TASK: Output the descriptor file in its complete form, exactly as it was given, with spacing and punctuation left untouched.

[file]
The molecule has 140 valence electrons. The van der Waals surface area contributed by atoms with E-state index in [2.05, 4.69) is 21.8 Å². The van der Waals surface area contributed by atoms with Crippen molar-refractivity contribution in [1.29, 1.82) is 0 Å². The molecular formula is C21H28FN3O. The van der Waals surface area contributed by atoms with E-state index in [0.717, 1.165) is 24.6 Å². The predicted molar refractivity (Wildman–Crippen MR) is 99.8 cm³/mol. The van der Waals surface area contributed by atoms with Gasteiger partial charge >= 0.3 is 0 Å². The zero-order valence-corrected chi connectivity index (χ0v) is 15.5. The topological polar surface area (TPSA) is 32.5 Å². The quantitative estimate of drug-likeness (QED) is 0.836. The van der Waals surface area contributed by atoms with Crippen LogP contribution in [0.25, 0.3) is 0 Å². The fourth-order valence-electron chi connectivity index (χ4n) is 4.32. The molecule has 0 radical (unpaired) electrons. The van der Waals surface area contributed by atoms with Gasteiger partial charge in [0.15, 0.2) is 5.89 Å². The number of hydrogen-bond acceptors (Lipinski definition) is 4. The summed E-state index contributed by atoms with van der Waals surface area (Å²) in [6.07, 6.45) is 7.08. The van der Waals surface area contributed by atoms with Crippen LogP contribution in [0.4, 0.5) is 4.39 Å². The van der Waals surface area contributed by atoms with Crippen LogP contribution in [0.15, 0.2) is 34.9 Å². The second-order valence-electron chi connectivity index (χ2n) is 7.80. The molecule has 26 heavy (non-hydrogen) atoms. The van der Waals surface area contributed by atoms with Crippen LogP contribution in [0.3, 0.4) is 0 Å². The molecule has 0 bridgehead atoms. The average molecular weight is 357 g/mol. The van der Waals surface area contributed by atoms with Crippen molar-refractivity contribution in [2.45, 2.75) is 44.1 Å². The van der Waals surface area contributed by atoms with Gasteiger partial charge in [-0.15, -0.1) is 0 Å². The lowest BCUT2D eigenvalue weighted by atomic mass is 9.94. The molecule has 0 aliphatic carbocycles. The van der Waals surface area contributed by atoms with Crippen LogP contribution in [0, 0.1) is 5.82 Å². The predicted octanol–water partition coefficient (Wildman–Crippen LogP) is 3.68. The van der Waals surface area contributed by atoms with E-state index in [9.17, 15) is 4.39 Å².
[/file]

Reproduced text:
The molecule has 140 valence electrons. The van der Waals surface area contributed by atoms with E-state index in [2.05, 4.69) is 21.8 Å². The van der Waals surface area contributed by atoms with Crippen molar-refractivity contribution in [1.29, 1.82) is 0 Å². The molecular formula is C21H28FN3O. The van der Waals surface area contributed by atoms with E-state index in [0.717, 1.165) is 24.6 Å². The predicted molar refractivity (Wildman–Crippen MR) is 99.8 cm³/mol. The van der Waals surface area contributed by atoms with Gasteiger partial charge >= 0.3 is 0 Å². The zero-order valence-corrected chi connectivity index (χ0v) is 15.5. The topological polar surface area (TPSA) is 32.5 Å². The quantitative estimate of drug-likeness (QED) is 0.836. The van der Waals surface area contributed by atoms with Crippen LogP contribution in [0.25, 0.3) is 0 Å². The fourth-order valence-electron chi connectivity index (χ4n) is 4.32. The molecule has 0 radical (unpaired) electrons. The van der Waals surface area contributed by atoms with Gasteiger partial charge in [0.15, 0.2) is 5.89 Å². The number of hydrogen-bond acceptors (Lipinski definition) is 4. The summed E-state index contributed by atoms with van der Waals surface area (Å²) in [6.07, 6.45) is 7.08. The van der Waals surface area contributed by atoms with Crippen LogP contribution in [0.4, 0.5) is 4.39 Å². The van der Waals surface area contributed by atoms with Crippen LogP contribution in [0.15, 0.2) is 34.9 Å². The second-order valence-electron chi connectivity index (χ2n) is 7.80. The molecule has 26 heavy (non-hydrogen) atoms. The van der Waals surface area contributed by atoms with Crippen LogP contribution in [0.3, 0.4) is 0 Å². The molecule has 0 bridgehead atoms. The average molecular weight is 357 g/mol. The van der Waals surface area contributed by atoms with Crippen molar-refractivity contribution in [2.45, 2.75) is 44.1 Å². The van der Waals surface area contributed by atoms with Gasteiger partial charge in [-0.15, -0.1) is 0 Å². The lowest BCUT2D eigenvalue weighted by atomic mass is 9.94. The molecule has 0 aliphatic carbocycles. The van der Waals surface area contributed by atoms with Crippen LogP contribution in [0, 0.1) is 5.82 Å². The predicted octanol–water partition coefficient (Wildman–Crippen LogP) is 3.68. The van der Waals surface area contributed by atoms with E-state index in [9.17, 15) is 4.39 Å².